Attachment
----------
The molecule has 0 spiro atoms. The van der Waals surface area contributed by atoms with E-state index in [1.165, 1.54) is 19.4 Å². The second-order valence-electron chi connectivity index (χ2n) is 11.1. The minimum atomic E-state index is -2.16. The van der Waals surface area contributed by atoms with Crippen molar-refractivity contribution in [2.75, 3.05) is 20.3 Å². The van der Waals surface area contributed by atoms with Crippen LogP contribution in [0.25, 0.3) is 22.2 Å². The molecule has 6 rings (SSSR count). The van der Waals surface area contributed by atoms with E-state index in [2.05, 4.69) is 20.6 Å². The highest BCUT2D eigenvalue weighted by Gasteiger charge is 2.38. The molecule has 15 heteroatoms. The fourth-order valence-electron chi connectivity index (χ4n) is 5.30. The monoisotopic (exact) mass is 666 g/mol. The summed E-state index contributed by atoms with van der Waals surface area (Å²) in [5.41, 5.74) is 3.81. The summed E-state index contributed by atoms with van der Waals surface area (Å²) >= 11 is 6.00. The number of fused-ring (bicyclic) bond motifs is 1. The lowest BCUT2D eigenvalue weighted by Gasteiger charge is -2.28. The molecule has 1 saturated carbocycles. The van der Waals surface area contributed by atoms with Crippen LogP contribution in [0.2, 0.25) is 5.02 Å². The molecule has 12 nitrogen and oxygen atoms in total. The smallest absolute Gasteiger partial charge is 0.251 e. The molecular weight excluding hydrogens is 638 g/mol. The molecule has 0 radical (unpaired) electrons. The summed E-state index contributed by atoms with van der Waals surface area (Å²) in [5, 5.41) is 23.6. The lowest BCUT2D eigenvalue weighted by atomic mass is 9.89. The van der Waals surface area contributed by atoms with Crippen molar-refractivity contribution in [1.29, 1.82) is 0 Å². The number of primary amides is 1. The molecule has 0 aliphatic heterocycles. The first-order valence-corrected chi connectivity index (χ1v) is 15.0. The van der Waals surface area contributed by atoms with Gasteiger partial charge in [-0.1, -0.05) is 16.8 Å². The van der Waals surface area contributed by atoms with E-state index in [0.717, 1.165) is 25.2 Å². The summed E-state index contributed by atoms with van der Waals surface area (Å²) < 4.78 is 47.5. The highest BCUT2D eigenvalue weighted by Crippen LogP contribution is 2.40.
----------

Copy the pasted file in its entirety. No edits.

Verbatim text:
The molecule has 0 spiro atoms. The van der Waals surface area contributed by atoms with E-state index in [1.165, 1.54) is 19.4 Å². The second-order valence-electron chi connectivity index (χ2n) is 11.1. The minimum atomic E-state index is -2.16. The van der Waals surface area contributed by atoms with Crippen molar-refractivity contribution in [2.75, 3.05) is 20.3 Å². The van der Waals surface area contributed by atoms with Crippen LogP contribution in [0.25, 0.3) is 22.2 Å². The molecule has 6 rings (SSSR count). The van der Waals surface area contributed by atoms with E-state index in [2.05, 4.69) is 20.6 Å². The highest BCUT2D eigenvalue weighted by Gasteiger charge is 2.38. The molecule has 15 heteroatoms. The fourth-order valence-electron chi connectivity index (χ4n) is 5.30. The monoisotopic (exact) mass is 666 g/mol. The summed E-state index contributed by atoms with van der Waals surface area (Å²) in [5.41, 5.74) is 3.81. The summed E-state index contributed by atoms with van der Waals surface area (Å²) >= 11 is 6.00. The number of fused-ring (bicyclic) bond motifs is 1. The lowest BCUT2D eigenvalue weighted by Gasteiger charge is -2.28. The molecule has 1 saturated carbocycles. The van der Waals surface area contributed by atoms with Crippen LogP contribution in [0.2, 0.25) is 5.02 Å². The molecule has 12 nitrogen and oxygen atoms in total. The smallest absolute Gasteiger partial charge is 0.251 e. The molecular weight excluding hydrogens is 638 g/mol. The molecule has 0 radical (unpaired) electrons. The summed E-state index contributed by atoms with van der Waals surface area (Å²) in [5, 5.41) is 23.6. The lowest BCUT2D eigenvalue weighted by atomic mass is 9.89. The van der Waals surface area contributed by atoms with Crippen molar-refractivity contribution in [1.29, 1.82) is 0 Å². The number of primary amides is 1. The molecule has 0 aliphatic heterocycles. The first-order valence-corrected chi connectivity index (χ1v) is 15.0. The van der Waals surface area contributed by atoms with Gasteiger partial charge in [-0.1, -0.05) is 16.8 Å². The van der Waals surface area contributed by atoms with E-state index in [0.717, 1.165) is 25.2 Å². The summed E-state index contributed by atoms with van der Waals surface area (Å²) < 4.78 is 47.5. The highest BCUT2D eigenvalue weighted by Crippen LogP contribution is 2.40.